These are apriums.
They are different than pluots. They are 3/4 apricot and 1/4 plum. Pluots are 3/4 plum and 1/4 apricot. Can I be honest here? They look like apricots to me. They taste like apricots to me. I’m sure the farmers who worked very hard to bring me these hybrids aren’t very pleased with those statements, but I’m not here to tell lies.
If it makes them feel better, I think they are delicious. I mean, I love apricots. Apricot jam is wonderful. Apricot in yogurt is also really lovely. And, as it turns out, apricots on cake is really great too.
Do you know what else I love? Hand beating things that really require an electric mixer. After these past 2 cakes, I have now learned to dread sentences like “beat on medium-high speed for 3-4 minutes until pale and fluffy.” One, I am using a salad serving spoon, because I do not have a wooden spoon. Two, my arm’s “medium-high” speed probably does not come close to an electric mixer’s medium-high speed, nor does it last more than 30 seconds at a time. Do you need a visual?
That’s me and some butter and eggs trying to get fluffy together (but did you note the apron? that’s right, she can be taught). It took about 6 minutes, and my arms were not happy about it, and we probably didn’t get as fluffy and pale as we should’ve. But who wants to be fluffy and pale anyway? Not me.
So maybe this cake was a little denser than it should’ve been. That’s ok by me. To be honest, I prefer dense cakes to airy ones. I don’t want to eat a sponge. I want to eat moist doughy dense goodness.
And apricots on top. By god, apricots on top.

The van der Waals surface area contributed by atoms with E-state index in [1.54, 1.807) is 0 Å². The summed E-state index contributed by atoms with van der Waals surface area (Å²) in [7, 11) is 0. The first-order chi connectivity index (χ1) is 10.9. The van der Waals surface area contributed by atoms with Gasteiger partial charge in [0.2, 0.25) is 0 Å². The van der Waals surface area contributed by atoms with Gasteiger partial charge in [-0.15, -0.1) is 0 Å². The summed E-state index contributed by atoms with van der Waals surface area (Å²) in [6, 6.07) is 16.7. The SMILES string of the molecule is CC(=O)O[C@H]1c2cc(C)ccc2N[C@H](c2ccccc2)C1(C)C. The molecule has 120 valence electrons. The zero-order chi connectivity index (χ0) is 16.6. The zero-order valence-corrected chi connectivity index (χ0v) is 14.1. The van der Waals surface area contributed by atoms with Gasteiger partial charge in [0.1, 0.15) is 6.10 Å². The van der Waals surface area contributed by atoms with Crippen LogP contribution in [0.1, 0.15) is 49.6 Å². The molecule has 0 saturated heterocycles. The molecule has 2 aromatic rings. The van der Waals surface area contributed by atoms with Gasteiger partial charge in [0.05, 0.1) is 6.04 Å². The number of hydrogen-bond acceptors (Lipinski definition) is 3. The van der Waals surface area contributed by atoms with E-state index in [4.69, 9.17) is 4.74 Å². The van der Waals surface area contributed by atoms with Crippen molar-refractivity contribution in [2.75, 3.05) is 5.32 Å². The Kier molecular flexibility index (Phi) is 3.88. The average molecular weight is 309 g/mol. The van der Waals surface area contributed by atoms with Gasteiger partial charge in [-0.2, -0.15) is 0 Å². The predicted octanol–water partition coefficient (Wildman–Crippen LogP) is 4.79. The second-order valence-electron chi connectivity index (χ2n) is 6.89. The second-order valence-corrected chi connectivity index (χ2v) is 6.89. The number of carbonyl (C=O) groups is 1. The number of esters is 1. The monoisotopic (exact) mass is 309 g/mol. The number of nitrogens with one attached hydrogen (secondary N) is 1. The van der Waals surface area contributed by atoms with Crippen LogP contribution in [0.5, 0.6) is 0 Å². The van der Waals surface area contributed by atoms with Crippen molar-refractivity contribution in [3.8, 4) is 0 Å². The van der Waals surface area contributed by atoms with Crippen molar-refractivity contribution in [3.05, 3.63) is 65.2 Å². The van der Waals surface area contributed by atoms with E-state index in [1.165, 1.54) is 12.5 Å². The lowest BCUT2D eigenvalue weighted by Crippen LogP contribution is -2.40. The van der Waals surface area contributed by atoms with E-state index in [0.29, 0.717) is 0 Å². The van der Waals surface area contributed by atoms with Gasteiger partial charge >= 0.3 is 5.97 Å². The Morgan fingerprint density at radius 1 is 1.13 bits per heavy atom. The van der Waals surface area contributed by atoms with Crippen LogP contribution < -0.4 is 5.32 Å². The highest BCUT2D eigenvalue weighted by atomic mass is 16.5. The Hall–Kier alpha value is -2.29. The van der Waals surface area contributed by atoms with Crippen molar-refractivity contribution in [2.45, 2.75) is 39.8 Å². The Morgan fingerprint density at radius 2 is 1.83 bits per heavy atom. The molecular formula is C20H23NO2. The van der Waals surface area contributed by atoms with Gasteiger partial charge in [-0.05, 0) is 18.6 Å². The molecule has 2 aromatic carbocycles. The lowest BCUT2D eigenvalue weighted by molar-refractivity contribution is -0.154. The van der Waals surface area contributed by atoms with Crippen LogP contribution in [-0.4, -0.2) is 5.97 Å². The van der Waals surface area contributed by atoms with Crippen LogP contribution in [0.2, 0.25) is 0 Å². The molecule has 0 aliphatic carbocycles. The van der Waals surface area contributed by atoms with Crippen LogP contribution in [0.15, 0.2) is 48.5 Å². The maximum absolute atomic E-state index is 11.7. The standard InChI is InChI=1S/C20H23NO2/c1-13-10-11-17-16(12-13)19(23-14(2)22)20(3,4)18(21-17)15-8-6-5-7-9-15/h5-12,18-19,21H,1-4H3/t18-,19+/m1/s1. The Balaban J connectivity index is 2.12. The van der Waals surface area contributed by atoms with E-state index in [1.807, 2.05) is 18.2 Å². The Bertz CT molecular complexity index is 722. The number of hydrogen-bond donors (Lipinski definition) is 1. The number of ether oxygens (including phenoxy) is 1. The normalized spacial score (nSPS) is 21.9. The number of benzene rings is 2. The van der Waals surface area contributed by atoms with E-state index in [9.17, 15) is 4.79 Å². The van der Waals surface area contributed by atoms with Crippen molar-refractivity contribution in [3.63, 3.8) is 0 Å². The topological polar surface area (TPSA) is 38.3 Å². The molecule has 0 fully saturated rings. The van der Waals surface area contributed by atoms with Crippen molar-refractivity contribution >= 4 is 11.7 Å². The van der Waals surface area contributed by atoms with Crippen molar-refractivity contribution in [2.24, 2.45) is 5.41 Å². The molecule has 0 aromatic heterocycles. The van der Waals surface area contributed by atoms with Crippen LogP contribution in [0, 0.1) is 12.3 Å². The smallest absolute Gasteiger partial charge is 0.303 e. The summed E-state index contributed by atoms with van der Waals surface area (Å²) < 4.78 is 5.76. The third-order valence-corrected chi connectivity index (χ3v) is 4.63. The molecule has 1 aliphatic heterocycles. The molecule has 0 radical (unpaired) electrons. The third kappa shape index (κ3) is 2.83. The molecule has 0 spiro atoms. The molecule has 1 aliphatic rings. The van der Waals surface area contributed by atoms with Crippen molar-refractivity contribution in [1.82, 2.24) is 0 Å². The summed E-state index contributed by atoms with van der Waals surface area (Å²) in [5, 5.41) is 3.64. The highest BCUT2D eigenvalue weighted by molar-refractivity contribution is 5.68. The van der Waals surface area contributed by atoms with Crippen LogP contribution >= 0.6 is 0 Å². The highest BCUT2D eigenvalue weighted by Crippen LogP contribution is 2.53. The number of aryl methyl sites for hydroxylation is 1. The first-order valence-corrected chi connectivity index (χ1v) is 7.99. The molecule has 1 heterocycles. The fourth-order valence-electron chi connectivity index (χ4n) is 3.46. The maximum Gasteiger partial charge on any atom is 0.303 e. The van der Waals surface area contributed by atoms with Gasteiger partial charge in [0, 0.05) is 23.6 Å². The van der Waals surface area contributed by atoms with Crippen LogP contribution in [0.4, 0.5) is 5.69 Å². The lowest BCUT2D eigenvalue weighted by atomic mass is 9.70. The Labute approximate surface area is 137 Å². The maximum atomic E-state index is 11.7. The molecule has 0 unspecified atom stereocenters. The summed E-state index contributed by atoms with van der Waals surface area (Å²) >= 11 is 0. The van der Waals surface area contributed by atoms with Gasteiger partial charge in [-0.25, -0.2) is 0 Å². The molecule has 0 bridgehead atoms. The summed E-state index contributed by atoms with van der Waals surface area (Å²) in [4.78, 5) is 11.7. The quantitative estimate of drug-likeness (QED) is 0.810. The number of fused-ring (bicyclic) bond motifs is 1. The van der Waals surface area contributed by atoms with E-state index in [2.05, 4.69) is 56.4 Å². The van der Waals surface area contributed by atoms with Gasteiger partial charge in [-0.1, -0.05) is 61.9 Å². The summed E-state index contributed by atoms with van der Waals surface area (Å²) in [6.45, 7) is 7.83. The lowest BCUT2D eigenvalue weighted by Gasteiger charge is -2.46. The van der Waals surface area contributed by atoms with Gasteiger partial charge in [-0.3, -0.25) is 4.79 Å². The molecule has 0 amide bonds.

Fresh Apricot Upside-Down Cake
1 stick (1/2 cup) unsalted butter (I reduced this to about half a stick, and to be honest, I can’t imagine putting a whole stick in there. and you know how much I love butter. it was totally decadent with half a stick, take my word for it here)
3/4 cup packed light brown sugar
10 or 11 small (2- to 2 1/4-inch) fresh apricots (1 1/4 lb), halved lengthwise and pitted (i used more like 15)
1 3/4 cups all-purpose flour
1 1/2 teaspoons baking powder
1/2 teaspoon baking soda
1/2 teaspoon salt
1 stick (1/2 cup) unsalted butter, softened
3/4 cup granulated sugar
1 1/2 teaspoons vanilla extract
1/4 teaspoon almond extract
2 large eggs at room temperature for 30 minutes
3/4 cup well-shaken buttermilk
a 10-inch well-seasoned cast-iron or heavy nonstick skillet (at least 2 inches deep)
Preheat oven to 375°F.
Make topping: Heat butter in skillet over moderate heat until foam subsides. Reduce heat to low and sprinkle brown sugar evenly over butter, then cook, undisturbed, 3 minutes (not all of sugar will be melted). Remove skillet from heat and arrange apricot halves, cut sides down, close together on top of brown sugar.
Make cake batter: Sift together flour, baking powder and soda, and salt into a small bowl.
Beat together butter, sugar, and extracts in a large bowl with an electric mixer at medium speed until pale and fluffy, 2 to 3 minutes in a standing mixer or 3 to 4 minutes with a handheld. Beat in eggs 1 at a time, then beat until mixture is creamy and doubled in volume, 2 to 3 minutes.
Reduce speed to low and add flour mixture in 3 batches alternately with buttermilk, beginning and ending with flour mixture, and beat just until combined.
Gently spoon batter over apricots and spread evenly.
Bake cake: If your skillet isn’t ovenproof, wrap handle with heavy-duty foil (or a double layer of regular foil) before baking. Bake cake in middle of oven until golden brown and a wooden pick inserted in center comes out clean, 40 to 45 minutes.
Wearing oven mitts, immediately invert a large plate over skillet and, keeping plate and skillet firmly pressed together, invert cake onto plate. Carefully lift skillet off cake and, if necessary, replace any fruit that is stuck to bottom of skillet. Cool to warm or room temperature.